A small but growing number of women with cancer in one breast are deciding to have the other one surgically removed to avoid the possibility that a tumor develops there in the future.
Women diagnosed with cancer in one breast are at heightened risk for a tumor in the other breast as well, but doctors have struggled to determine which women are at highest risk of such an outcome.
Based on a study involving 542 women with breast cancer, U.S. researchers on Monday identified three factors that make cancer in the other breast much more likely:
- having more than one tumor in the same breast when the initial cancer is diagnosed;
- having invasive lobular breast cancer, which begins in the milk-producing glands called lobules rather than in the milk ducts, and then invades surrounding tissues;
- and having a high score in the so-called Gail model that calculates breast cancer risk and considers things such as age at first menstrual period, age when first child was born and whether close relatives like mother or sister had the disease.
"Not all patients are equal in that risk," Dr. Kelly Hunt of the University of Texas M.D. Anderson Cancer Center in Houston, who led the study published in the journal Cancer, said of the risk for cancer in the other breast.
"Perhaps we can help patients to really more carefully understand their risk and make decisions in a more informed way," Hunt said in a telephone interview.
Breast cancer is the leading cause of cancer death among women worldwide, with an estimated 465,000 dying annually, according to the American Cancer Society. About 1.3 million women are diagnosed with breast cancer per year.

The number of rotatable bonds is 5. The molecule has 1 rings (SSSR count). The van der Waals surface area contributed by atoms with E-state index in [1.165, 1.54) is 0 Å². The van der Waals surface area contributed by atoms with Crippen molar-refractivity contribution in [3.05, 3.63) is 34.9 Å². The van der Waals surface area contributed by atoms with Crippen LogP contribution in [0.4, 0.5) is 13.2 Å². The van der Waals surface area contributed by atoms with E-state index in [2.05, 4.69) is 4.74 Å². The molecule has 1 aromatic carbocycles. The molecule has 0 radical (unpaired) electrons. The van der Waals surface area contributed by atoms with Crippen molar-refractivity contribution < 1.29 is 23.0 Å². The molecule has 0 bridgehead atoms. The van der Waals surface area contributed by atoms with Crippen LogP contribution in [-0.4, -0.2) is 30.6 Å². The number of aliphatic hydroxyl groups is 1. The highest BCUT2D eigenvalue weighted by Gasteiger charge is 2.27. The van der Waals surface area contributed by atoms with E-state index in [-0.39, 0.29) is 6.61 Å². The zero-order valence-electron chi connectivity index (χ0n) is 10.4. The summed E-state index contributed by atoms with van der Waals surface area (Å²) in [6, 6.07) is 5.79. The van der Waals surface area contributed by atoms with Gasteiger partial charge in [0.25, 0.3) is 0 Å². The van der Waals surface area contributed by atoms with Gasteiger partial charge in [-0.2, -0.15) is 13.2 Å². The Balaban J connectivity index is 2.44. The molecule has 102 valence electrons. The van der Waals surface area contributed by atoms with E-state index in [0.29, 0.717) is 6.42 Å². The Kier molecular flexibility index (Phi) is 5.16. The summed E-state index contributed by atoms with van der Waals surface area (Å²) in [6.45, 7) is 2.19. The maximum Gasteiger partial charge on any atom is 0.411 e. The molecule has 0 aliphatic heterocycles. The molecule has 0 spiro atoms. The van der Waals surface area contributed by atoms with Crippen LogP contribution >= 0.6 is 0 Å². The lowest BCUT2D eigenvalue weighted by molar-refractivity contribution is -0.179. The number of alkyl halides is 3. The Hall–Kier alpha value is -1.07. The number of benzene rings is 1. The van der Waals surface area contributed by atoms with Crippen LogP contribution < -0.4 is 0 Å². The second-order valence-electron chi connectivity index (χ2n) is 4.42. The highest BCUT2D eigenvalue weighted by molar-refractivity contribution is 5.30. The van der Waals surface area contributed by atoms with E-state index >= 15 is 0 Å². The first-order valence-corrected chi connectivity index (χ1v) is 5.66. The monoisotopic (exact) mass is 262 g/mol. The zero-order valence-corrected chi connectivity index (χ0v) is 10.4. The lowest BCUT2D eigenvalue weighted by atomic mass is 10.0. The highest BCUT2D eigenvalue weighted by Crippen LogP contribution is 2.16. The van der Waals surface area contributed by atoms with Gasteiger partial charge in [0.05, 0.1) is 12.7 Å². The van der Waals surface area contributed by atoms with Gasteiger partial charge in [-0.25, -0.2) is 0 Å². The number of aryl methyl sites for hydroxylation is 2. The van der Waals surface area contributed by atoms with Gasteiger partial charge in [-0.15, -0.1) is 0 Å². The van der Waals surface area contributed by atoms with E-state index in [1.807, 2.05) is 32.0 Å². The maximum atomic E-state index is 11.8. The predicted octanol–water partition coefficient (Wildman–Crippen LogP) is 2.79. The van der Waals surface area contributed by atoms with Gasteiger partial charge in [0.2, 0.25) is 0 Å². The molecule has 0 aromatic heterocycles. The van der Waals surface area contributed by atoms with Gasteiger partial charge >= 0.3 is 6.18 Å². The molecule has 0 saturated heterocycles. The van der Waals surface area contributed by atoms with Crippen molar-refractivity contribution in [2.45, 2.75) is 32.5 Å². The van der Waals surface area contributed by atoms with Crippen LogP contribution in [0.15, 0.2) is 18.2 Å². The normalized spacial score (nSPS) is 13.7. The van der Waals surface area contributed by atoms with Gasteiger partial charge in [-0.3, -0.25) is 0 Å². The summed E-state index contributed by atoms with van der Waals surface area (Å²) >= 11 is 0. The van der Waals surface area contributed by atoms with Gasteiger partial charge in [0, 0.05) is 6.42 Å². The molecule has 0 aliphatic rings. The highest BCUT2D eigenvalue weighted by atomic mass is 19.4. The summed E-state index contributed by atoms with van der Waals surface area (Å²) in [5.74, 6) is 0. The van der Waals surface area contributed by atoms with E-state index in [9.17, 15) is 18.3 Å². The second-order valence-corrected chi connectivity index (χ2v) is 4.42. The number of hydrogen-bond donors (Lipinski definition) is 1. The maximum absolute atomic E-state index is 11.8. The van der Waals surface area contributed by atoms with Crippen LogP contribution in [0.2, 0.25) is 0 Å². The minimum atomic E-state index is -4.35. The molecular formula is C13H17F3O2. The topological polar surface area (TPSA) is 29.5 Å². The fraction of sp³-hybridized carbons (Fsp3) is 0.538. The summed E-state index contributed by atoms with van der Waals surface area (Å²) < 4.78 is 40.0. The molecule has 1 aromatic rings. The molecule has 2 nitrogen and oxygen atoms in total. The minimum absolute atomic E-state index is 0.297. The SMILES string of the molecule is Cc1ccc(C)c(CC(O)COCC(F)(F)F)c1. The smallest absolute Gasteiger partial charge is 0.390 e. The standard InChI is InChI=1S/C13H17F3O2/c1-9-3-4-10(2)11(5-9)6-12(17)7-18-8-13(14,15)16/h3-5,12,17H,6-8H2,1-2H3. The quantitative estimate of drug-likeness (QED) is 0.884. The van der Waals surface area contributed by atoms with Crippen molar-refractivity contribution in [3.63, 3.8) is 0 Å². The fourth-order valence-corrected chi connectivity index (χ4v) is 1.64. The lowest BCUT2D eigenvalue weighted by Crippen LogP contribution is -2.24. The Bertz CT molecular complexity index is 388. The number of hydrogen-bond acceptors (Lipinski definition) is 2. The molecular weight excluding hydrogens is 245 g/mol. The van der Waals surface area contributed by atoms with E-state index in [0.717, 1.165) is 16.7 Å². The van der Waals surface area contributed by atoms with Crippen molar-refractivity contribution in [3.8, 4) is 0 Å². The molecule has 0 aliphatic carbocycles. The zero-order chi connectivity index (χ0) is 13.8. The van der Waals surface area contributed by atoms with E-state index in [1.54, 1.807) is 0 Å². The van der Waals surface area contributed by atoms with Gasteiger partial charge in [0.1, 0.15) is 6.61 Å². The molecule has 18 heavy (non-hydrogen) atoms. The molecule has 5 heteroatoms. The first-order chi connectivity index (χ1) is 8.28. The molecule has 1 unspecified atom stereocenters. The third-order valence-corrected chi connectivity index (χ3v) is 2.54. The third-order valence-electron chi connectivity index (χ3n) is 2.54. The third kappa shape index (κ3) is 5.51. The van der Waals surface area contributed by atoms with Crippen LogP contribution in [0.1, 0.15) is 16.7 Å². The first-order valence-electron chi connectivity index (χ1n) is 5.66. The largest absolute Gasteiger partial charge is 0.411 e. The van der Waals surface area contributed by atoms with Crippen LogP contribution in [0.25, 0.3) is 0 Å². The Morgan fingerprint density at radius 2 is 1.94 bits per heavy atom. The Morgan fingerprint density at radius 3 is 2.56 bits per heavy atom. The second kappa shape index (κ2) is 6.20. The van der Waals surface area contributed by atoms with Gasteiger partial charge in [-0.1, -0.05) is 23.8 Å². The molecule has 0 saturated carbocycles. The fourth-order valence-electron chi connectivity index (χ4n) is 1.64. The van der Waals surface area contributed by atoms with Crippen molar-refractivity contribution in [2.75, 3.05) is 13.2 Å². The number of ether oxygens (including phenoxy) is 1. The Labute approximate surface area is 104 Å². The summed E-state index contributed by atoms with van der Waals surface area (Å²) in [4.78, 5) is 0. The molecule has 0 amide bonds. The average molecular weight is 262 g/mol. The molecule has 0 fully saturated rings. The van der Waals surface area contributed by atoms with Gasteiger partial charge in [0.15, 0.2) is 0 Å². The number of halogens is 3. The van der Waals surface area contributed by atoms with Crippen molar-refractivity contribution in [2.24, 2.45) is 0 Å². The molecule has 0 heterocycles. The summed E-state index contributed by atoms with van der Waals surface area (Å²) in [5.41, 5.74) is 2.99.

Women may have the other breast removed before any sign of cancer appears. Called a contralateral prophylactic mastectomy, these woman view it as a potentially life-saving move.
The researchers wrote that for women who had the three risk factors identified in the study, such surgery "may be a rational choice." The women in the study had both their breasts removed between 2000 and 2007.
Hunt said doctors typically are cautious about recommending such a step. "It's an irreversible thing, obviously. It's a pretty drastic procedure," Hunt added.
The researchers found that a woman's race did not help determine risk of developing cancer in the future in her other breast. Nor did the hormone receptor status of the cancer.
Breast tumors are tested for estrogen and progesterone receptors — proteins on the outside of a cell that can bind to chemicals, hormones or drugs traveling through the blood. For example, some tumors are estrogen-receptor positive.
The study did not focus on whether mutations in the genes called BRCA1 and BRCA2 that raise the risk of breast cancer also raised the risk of having cancer later develop in the initially unaffected breast.
Some women with these mutations or a strong family history of breast cancer get preventive mastectomies even before any tumor has developed in either breast.